Netanyahu, Clinton show no sign Israeli-US gap narrowed

Israeli Prime Minister Benjamin Netanyahu addresses the annual American Israel Public Affairs Committee (AIPAC) policy conference in Washington on March 22, 2010.

Israel and the United States showed scant sign that they had narrowed their gap over Jewish settlement activity, but they glossed over the major US-Israeli rift it has caused.

In speeches to a pro-Israel lobby group, Israeli Prime Minister Benjamin Netanyahu and US Secretary of State Hillary Clinton diverged on how to proceed with newly-agreed Israeli-Palestinian peace talks.

However, they issued similar warnings about Iran's nuclear ambitions and both highlighted Washington's unwavering support for Israel's security.

In a private meeting on the eve of his White House talks with US President Barack Obama, Netanyahu and Clinton discussed possible actions to "improve the atmosphere" for stalled US-mediated talks, Clinton's spokesman said.

Spokesman Philip Crowley said in a statement that the pair met for more than an hour, joined at one point by Israeli Defense Minister Ehud Barak.

"Our focus remains creating an atmosphere of trust so that the parties can begin to address core issues through proximity talks and move to direct negotiations as soon as possible," Crowley said.

"We continue to make progress towards that end," he added.

The core issues are security for Israel, the status of Jerusalem, the fate of Palestinian refugees, and the boundaries of a future Palestinian state.

However, speaking to the annual policy conference of the American Israeli Public Affairs Committee (AIPAC), Netanyahu stood by plans for new homes in east Jerusalem, which the Palestinians claim as the capital of a future state.

"The Jewish people were building Jerusalem 3,000 years ago and the Jewish people are building Jerusalem today. Jerusalem is not a settlement. It is our capital," Netanyahu told 7,500 cheering delegates.

His remarks triggered a rousing standing ovation but also denunciations from a few protesters whose shouts were quickly drowned out by the AIPAC delegates.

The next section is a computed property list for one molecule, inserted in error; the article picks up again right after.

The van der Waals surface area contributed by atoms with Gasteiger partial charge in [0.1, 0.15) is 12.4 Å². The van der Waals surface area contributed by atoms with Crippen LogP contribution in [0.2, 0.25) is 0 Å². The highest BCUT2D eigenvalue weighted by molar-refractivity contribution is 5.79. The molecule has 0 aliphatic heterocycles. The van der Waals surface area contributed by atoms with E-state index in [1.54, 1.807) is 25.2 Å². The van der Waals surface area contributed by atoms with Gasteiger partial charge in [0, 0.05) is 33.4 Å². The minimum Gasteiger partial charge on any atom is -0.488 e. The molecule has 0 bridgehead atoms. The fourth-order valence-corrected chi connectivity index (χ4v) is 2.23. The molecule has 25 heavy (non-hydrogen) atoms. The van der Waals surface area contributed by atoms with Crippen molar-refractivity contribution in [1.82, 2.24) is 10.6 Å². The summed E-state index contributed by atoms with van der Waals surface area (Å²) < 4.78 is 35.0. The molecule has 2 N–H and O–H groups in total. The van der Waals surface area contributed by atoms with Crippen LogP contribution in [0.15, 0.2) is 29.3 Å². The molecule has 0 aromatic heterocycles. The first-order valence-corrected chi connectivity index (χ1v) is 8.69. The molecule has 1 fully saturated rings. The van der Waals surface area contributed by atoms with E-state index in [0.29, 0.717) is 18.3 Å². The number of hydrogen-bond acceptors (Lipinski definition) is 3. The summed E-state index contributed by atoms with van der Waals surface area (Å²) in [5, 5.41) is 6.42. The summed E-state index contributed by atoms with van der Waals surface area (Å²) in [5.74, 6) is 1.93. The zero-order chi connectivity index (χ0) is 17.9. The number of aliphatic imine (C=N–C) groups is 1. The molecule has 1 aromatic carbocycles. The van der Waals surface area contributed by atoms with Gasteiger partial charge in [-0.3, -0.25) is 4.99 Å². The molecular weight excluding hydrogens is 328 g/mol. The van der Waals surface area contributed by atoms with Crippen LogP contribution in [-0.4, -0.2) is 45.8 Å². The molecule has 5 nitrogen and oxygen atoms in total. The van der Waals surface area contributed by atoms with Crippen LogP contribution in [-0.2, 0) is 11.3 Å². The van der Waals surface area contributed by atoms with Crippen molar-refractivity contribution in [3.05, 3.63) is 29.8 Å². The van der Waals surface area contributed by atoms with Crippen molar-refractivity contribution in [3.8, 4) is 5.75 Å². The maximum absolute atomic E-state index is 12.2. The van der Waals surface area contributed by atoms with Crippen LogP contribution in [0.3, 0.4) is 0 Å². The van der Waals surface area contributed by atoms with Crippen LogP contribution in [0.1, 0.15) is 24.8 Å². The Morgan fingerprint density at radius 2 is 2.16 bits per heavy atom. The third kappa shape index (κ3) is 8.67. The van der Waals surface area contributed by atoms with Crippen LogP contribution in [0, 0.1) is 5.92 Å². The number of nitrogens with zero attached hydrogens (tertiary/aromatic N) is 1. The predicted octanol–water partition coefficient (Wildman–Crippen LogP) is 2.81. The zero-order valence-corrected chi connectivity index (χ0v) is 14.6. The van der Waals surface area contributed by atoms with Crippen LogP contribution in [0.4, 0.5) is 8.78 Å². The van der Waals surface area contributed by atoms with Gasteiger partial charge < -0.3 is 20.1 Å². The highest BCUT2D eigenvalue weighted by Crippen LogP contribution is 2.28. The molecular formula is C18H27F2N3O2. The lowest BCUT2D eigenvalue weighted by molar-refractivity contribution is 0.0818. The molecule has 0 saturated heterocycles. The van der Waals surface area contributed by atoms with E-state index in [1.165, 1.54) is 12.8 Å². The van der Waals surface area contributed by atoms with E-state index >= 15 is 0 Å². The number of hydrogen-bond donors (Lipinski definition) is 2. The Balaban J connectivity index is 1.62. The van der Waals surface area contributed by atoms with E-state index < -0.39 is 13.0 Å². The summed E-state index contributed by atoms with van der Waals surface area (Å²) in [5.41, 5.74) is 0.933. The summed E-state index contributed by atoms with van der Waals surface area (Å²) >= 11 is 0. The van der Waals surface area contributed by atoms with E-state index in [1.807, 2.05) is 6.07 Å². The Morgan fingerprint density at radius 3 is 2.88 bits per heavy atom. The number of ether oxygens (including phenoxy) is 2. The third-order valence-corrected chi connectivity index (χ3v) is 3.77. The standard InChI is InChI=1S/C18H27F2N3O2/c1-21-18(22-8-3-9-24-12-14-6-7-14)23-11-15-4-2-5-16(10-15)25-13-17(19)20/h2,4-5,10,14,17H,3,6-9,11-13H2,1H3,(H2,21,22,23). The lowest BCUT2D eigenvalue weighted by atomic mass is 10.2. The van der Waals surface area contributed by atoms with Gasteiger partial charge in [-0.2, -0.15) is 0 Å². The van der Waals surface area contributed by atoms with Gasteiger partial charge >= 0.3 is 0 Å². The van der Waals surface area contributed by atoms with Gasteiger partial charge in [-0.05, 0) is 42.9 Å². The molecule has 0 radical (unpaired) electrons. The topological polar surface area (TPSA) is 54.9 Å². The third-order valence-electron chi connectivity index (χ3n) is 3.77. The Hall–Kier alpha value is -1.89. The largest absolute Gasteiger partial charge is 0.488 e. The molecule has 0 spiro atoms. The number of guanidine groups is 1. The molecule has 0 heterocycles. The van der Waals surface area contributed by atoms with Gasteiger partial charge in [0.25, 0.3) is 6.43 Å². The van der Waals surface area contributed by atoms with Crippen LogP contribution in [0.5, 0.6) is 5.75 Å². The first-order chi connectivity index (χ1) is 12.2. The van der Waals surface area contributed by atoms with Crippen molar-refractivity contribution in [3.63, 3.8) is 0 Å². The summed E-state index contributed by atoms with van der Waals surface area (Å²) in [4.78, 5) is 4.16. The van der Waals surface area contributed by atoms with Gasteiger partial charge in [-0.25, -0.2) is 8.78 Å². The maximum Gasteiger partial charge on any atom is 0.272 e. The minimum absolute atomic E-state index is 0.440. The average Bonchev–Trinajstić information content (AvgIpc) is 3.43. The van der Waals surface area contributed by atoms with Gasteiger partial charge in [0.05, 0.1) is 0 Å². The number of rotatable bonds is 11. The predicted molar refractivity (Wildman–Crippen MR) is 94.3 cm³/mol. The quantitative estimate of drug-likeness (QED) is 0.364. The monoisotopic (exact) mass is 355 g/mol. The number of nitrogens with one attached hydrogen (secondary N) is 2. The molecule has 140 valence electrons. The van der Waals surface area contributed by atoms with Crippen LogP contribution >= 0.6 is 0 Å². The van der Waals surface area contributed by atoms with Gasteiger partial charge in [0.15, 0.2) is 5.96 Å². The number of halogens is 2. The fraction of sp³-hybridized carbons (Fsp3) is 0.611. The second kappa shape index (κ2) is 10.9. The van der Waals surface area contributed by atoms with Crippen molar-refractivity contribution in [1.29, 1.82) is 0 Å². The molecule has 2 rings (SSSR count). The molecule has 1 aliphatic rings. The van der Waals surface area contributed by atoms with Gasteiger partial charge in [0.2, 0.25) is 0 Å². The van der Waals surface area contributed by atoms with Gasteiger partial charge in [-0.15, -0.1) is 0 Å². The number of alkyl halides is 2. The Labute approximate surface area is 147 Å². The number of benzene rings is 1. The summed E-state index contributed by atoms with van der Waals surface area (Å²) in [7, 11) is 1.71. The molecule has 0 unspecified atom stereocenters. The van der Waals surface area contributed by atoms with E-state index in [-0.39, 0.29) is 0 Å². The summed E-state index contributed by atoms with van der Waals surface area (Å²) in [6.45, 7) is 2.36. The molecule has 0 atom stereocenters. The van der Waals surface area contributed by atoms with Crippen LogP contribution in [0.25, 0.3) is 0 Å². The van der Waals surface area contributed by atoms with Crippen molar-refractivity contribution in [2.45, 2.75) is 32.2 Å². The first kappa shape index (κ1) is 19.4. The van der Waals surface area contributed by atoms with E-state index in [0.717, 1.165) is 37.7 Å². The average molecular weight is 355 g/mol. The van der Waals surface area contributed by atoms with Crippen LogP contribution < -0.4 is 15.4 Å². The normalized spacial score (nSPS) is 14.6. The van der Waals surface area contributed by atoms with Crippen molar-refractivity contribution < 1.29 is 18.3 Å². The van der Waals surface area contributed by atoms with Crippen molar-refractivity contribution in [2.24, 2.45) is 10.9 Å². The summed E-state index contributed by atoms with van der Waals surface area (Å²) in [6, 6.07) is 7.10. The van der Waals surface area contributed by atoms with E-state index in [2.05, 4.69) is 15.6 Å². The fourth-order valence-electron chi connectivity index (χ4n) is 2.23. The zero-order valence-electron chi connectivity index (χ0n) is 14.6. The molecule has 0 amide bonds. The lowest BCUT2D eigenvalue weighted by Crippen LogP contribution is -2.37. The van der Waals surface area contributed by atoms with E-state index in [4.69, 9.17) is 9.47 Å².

Israel's March 9 announcement of 1,600 new homes in east Jerusalem triggered a rare US condemnation.

Palestinian officials threatened to pull out of the indirect talks that Washington spent months arranging after the Palestinians refused direct negotiations with Israel because of its settlement policies.

Speaking to AIPAC earlier, Clinton urged Israel to make "difficult but necessary choices" for Middle East peace.

The chief US diplomat told AIPAC that Washington had to condemn the new homes in east Jerusalem as well as settlements in the West Bank in order to preserve trust and ensure Israeli-Palestinian talks go ahead as agreed.

She said new construction "undermines" Washington as a credible mediator that must be ready to both praise and condemn actions on both sides.

The secretary also urged Netanyahu to ease the humanitarian crisis in the Hamas-ruled Gaza Strip, which is under an Israeli blockade.

But Clinton also told delegates worried about the open rift between the allies that US support for Israel's security is "rock solid, unwavering, enduring and forever."

Netanyahu told the pro-Israel lobby -- which drew around half of both houses of Congress to its gala dinner -- that he is confident that Israel will have the "enduring friendship" of the United States.

Nowhere in his 45-minute speech did Netanyahu mention the settlement row.

In fact, he boldly cited remarks made by US Vice President Joe Biden to illustrate the bilateral relationship's strength, even though Biden condemned Netanyahu's government for announcing the new settlements while he was in Jerusalem to support peace talks.

On Iran, Clinton and Netanyahu expressed similar concerns, although Israel sees the matter as more urgent than the United States.

Clinton said President Barack Obama's administration will take the time to develop biting sanctions against Israel's archfoe Iran but will not "compromise its commitment" to prevent Tehran from acquiring a nuclear bomb.

US bids to push through a fourth set of sanctions have run into opposition from China, a veto-wielding permanent member of the UN Security Council with growing trade ties with Iran.

AIPAC panelists warn the row over settler homes might distract from efforts to curb Iran's uranium enrichment program, which the United States and Israel fear masks a bid to build an atomic bomb.

Iran insists its nuclear program is for peaceful nuclear energy.

Israel has threatened pre-emptive military strikes against Iran.

Netanyahu said Israel expects "the international community to act swiftly and to act decisively to thwart this (nuclear) danger, but we will always reserve the right of self-defense."

US officials said meanwhile that Tuesday's White House meeting between Obama and Netanyahu will be a private dinner and, as with Clinton, will have no media availability or photo-op.

source AFP

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